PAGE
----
Food and Agricultural Approaches to Reducing Malnutrition (FAARM)
This study tests the hypothesis that integrated agriculture, nutrition and hygiene interventions can reduce undernutrition when children benefit in their crucial first 1000 days.
You are here:
About the project
Full title: Reducing young child undernutrition through an integrated agricultural project with women’s groups: A cluster-randomised trial in rural Bangladesh
An estimated 150 million children worldwide suffer from chronic undernutrition which leads to compromised physical and cognitive development and prevents them from reaching their full potential. Nutrition-sensitive agricultural interventions that aim to increase dietary diversity, empower women and include an educational behaviour change component focused on nutrition and hygiene are a promising and sustainable approach to addressing undernutrition. However, evidence on the impact of such complex interventions is still scarce due to a lack of rigorous long-term evaluations (e.g. Masset et al.).
This study tests the hypothesis that integrated agriculture, nutrition and hygiene interventions can reduce undernutrition when children benefit in their crucial first 1000 days. We conduct an impact evaluation of a Homestead Food Production (HFP) program implemented by Helen Keller International in Bangladesh. The HFP program trains women’s groups in vegetable and fruit gardening, poultry rearing, hygiene, child care and nutrition. Furthermore, we assess the program impact pathways to discern how any impact is achieved.
The study design is a cluster-randomized controlled field trial in two sub-districts of Habiganj District, Sylhet Division, Bangladesh, including 2700 young women in 96 settlements. After the baseline survey in 2015, settlements were randomized into 48 intervention and 48 control settlements. Women in the intervention settlements received training and support in Homestead Food Production over three years. A surveillance system collected data on pregnancies, births, child development, nutrition and infections as well as pathway indicators. In 2019, we conducted the endline survey to assess the nutritional status of the women and their children below 3 years of age and compare between intervention and control.
The main outcomes of interest are stunting (primary outcome: length-for-age), wasting, anaemia, micronutrient deficiencies, early child development, infection prevalence and dietary intake in children under age 3, intra-uterine growth retardation, as well as underweight and micronutrient deficiencies in the women. To better understand how well and through which pathways the program is working, we collected data on the implementation of the various project components and on pathway indicators including food production, income, food security, health service use, women’s empowerment, feeding and hygiene practices.
FAARM was awarded the 2018 “Preis für mutige Wissenschaft” (Award for bold research) of the State of Baden-Württemberg: Press release (in German, with details about FAARM in the linked PDF at the bottom of the page).
- FAARM was featured in the June 2015 issue "Gesund & Krank" (Healthy & Sick) of Heidelberg University's research magazine Ruperto Carola: "Der stille Hunger. Nachhaltig gegen Mangelernährung" (Hidden hunger. Sustainable action against malnutrition). The article is in German, with a one-page English translation.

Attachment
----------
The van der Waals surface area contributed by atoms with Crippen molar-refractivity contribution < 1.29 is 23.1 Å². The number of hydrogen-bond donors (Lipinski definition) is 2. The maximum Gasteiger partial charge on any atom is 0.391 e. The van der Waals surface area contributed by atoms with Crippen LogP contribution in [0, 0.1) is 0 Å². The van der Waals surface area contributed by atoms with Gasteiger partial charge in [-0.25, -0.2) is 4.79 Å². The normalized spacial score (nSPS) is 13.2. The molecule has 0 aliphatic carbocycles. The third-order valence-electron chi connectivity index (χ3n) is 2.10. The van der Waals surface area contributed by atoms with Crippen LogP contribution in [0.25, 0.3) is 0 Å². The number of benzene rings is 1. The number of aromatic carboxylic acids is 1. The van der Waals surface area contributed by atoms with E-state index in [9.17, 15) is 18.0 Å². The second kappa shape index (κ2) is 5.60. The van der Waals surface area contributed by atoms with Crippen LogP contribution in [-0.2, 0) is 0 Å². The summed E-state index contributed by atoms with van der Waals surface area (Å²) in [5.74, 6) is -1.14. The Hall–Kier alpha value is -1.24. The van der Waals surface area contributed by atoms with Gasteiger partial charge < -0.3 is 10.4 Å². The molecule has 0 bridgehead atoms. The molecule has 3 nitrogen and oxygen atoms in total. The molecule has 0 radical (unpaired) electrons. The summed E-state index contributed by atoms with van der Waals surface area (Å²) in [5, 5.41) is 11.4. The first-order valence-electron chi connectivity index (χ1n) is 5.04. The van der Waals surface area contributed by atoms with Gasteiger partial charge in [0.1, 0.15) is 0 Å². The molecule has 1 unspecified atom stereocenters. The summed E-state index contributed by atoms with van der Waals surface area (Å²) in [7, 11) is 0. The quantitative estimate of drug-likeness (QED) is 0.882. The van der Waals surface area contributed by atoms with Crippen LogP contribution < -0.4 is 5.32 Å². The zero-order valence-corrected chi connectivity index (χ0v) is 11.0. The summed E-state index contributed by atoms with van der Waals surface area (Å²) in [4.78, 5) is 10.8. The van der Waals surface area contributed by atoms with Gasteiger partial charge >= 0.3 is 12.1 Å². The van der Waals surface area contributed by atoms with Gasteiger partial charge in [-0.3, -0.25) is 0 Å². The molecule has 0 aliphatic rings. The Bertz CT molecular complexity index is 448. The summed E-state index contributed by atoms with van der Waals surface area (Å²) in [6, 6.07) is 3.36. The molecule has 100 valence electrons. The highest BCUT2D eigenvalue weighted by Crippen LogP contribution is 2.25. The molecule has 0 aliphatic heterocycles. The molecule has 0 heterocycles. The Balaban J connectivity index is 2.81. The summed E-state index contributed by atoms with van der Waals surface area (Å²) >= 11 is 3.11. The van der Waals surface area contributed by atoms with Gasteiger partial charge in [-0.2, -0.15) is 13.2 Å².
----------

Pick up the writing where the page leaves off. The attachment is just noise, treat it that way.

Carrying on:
- HKI's Press Room featured an article on FAARM in June 2016: "Gardening: A Sustainable Solution for Malnutrition?".
- Presentation on FAARM on 6 June 2018 by Sabine Gabrysch at LSHTM's Centre for Evaluation (30 min.): watch here.
- FAARM featured in BMBF Newsletter in June 2019: Mangelernährung nachhaltig bekämpfen
- FAARM featured on BBC in December 2019: Can kitchen gardens combat climate change?
Wendt AS, Sparling TM, Waid JL, Mueller AA, Gabrysch S. (2019): Food and Agricultural Approaches to Reducing Malnutrition (FAARM): protocol for a cluster-randomised controlled trial to evaluate the impact of a Homestead Food Production programme on undernutrition in rural Bangladesh. BMJ Open, 9(7):e031037.
Sparling TM, Waid JL, Wendt AS, Gabrysch S. (2020): Depression among women of reproductive age in rural Bangladesh is linked to food security, diets and nutrition. Public Health Nutrition, 23(4):660-73
Wendt A, Waid J, Gabrysch S. (2019): Etiology of anemia among women and children in rural Bangladesh: an assessment of nutritional an non-nutritional factors (P10-115-19). Current Developments in Nutrition, 3(S1):nzz034.P10-115-19
Wendt AS, Waid JL, Gabrysch S. (2019): Dietary Factors Moderate the Relation between Groundwater Iron and Anemia in Women and Children in Rural Bangladesh. Current Developments in Nutrition, 3(10):nzz093
Gabrysch S, Waid, JL, Wendt AS, Müller AA, Kader A, Gosh U. (2018): Nutritional effects of flooding due to unseasonably early monsoon rainfall in Bangladesh: a cross-sectional study in an ongoing cluster-randomised trial. The Lancet Planetary Health, 2(S1):S3, doi: 10.1016/S2542-5196(18)30088-3
Wendt A, Waid J, Gabrysch S. (2017): The Food and Agricultural Approaches to Reducing Malnutrition (FAARM) trial in Bangladesh. UNSCN News, 42: 149-50
Lorenz E, Gabrysch S. (2017): Covariate-constrained randomization routine for achieving baseline balance in cluster-randomized trials, The Stata Journal, 17(2):503-510
Sinharoy S, Waid JL, Haardörfer R, Wendt A, Gabrysch S*, Yount KM*. (2017): Women’s dietary diversity in rural Bangladesh: Pathways through women’s empowerment. Maternal & Child Nutrition, 14(1). doi:10.1111/mcn.12489. (* equal contribution)